Tag Archives: Emily Boyle

“Scarlet letters”—the depiction of scarlet fever in literature

Emily Boyle Dublin, Ireland   Fig 1 Image from page 291 of Diseases of children for nurses. by Robert Shelmerdine McCombs. 1911. Internet Archive. Scarlet fever, named for the erythematous skin rash that may accompany streptococcal infections (Fig 1), is often considered a disease of Victorian times. Associated with high levels of morbidity and mortality […]

Bad blood: the drama of bloodshed

Emily Boyle Dublin, Ireland   Lucia’s mad scene – Rachelle Durkin as Lucia during The Chautauqua Opera’s dress rehearsal for Lucia di Lammermoor. Photo by Michelle Kanaar In some professions, bloodstained clothing is a normal part of the job. The two jobs that come to mind principally are a butcher and a vascular surgeon, although […]

A picture of ill-health: the illness of Elizabeth Siddal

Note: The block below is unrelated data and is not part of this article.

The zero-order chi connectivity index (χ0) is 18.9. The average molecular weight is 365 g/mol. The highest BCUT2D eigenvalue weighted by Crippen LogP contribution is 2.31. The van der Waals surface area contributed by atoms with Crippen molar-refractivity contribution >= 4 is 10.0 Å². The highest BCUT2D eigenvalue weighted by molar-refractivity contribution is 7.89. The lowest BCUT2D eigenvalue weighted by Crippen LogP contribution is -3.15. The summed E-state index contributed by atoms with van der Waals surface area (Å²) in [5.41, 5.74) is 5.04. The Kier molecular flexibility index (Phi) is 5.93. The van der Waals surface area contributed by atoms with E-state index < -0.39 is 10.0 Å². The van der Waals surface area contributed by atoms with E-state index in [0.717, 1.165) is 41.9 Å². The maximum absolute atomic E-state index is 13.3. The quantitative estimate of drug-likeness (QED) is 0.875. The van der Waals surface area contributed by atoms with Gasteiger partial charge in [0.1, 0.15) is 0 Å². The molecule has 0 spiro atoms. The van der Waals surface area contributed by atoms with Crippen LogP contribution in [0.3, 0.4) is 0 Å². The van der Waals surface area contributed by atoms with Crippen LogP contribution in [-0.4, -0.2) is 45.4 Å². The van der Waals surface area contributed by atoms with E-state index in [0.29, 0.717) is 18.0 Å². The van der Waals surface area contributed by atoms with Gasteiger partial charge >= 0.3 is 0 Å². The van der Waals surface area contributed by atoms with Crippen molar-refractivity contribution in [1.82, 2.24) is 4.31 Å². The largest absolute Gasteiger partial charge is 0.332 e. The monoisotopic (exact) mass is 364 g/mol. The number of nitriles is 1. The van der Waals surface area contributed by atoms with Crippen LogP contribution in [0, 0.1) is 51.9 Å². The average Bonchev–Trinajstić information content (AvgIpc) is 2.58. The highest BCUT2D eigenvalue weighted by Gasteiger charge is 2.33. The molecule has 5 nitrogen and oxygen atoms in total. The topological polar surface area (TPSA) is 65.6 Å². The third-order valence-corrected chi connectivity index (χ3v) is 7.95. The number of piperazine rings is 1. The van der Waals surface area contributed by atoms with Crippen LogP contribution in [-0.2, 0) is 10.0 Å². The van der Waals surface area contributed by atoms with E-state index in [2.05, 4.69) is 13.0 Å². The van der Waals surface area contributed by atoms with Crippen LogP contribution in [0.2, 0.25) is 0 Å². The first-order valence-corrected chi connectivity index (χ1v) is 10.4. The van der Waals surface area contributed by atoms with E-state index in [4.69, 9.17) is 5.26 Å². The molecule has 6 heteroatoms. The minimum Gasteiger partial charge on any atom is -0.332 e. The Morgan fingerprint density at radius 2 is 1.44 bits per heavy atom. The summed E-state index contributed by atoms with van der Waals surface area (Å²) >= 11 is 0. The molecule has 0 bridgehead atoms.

Emily Boyle Dublin, Ireland   Fig. 1 Ophelia, Sir John Everett Millais 1851-2, Tate Britain, London It is difficult to think of Ophelia, one of Shakespeare’s most famous characters, without bringing to mind the famous depiction of her by John Everett Millais. In Hamlet, the sensitive and fragile Ophelia is driven mad by grief after […]

The art of consumption – TB and John Lavery

Emily Boyle Belfast, Northern Ireland   1. “The sick child” Tuberculosis, (TB) is often regarded as a historical disease—in the 1880’s it caused a quarter of all deaths in the UK. Mortality rates from TB fell by 17% between 2005 and 2015,1 but it remains an important health concern. Worldwide it is still the second most […]

The heart of Giselle

Emily Boyle Dublin, Ireland Carlotta Grisi as the first Giselle in 1841 The ballet Giselle may be one of the most sublime examples of the art form. Rightfully a classic, it forms a staple part of the repertoire and is performed on a regular basis worldwide. It is certainly a ballet of two halves, with […]